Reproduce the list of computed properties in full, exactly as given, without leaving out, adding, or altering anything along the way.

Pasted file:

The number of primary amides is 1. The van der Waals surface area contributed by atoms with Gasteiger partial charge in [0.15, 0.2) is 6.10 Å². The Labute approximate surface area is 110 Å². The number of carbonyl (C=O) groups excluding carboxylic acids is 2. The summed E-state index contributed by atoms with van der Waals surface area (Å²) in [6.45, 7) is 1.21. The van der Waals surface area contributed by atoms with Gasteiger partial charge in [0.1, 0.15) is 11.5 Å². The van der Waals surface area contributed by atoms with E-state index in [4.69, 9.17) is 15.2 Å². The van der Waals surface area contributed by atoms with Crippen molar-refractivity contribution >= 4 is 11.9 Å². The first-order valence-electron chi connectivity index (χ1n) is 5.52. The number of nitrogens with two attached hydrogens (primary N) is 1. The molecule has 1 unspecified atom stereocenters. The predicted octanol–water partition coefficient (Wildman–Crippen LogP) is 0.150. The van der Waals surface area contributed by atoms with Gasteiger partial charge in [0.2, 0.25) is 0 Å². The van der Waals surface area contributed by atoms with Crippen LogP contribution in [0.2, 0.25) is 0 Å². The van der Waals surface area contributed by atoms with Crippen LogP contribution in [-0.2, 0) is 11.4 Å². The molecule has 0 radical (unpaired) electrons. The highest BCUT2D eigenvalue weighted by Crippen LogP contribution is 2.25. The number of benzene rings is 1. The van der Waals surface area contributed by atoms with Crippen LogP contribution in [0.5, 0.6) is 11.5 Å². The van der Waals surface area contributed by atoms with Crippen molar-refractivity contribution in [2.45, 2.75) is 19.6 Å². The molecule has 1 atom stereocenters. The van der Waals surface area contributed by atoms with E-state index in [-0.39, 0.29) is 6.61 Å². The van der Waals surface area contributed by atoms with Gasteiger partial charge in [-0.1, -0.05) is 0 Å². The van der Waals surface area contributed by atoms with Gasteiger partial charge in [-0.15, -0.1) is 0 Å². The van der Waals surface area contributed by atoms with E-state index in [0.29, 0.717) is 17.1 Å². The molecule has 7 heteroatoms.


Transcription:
The number of primary amides is 1. The van der Waals surface area contributed by atoms with Gasteiger partial charge in [0.15, 0.2) is 6.10 Å². The Labute approximate surface area is 110 Å². The number of carbonyl (C=O) groups excluding carboxylic acids is 2. The summed E-state index contributed by atoms with van der Waals surface area (Å²) in [6.45, 7) is 1.21. The van der Waals surface area contributed by atoms with Gasteiger partial charge in [0.1, 0.15) is 11.5 Å². The van der Waals surface area contributed by atoms with E-state index in [4.69, 9.17) is 15.2 Å². The van der Waals surface area contributed by atoms with Crippen molar-refractivity contribution >= 4 is 11.9 Å². The first-order valence-electron chi connectivity index (χ1n) is 5.52. The number of nitrogens with two attached hydrogens (primary N) is 1. The molecule has 1 unspecified atom stereocenters. The predicted octanol–water partition coefficient (Wildman–Crippen LogP) is 0.150. The van der Waals surface area contributed by atoms with Gasteiger partial charge in [0.2, 0.25) is 0 Å². The van der Waals surface area contributed by atoms with Crippen LogP contribution in [0.2, 0.25) is 0 Å². The van der Waals surface area contributed by atoms with Crippen LogP contribution in [-0.2, 0) is 11.4 Å². The molecule has 0 radical (unpaired) electrons. The highest BCUT2D eigenvalue weighted by Crippen LogP contribution is 2.25. The number of benzene rings is 1. The van der Waals surface area contributed by atoms with Crippen LogP contribution in [0.5, 0.6) is 11.5 Å². The van der Waals surface area contributed by atoms with Crippen molar-refractivity contribution in [2.45, 2.75) is 19.6 Å². The molecule has 1 atom stereocenters. The van der Waals surface area contributed by atoms with E-state index in [-0.39, 0.29) is 6.61 Å². The van der Waals surface area contributed by atoms with Gasteiger partial charge in [-0.1, -0.05) is 0 Å². The van der Waals surface area contributed by atoms with Gasteiger partial charge in [-0.15, -0.1) is 0 Å². The van der Waals surface area contributed by atoms with E-state index in [0.29, 0.717) is 17.1 Å². The molecule has 7 heteroatoms.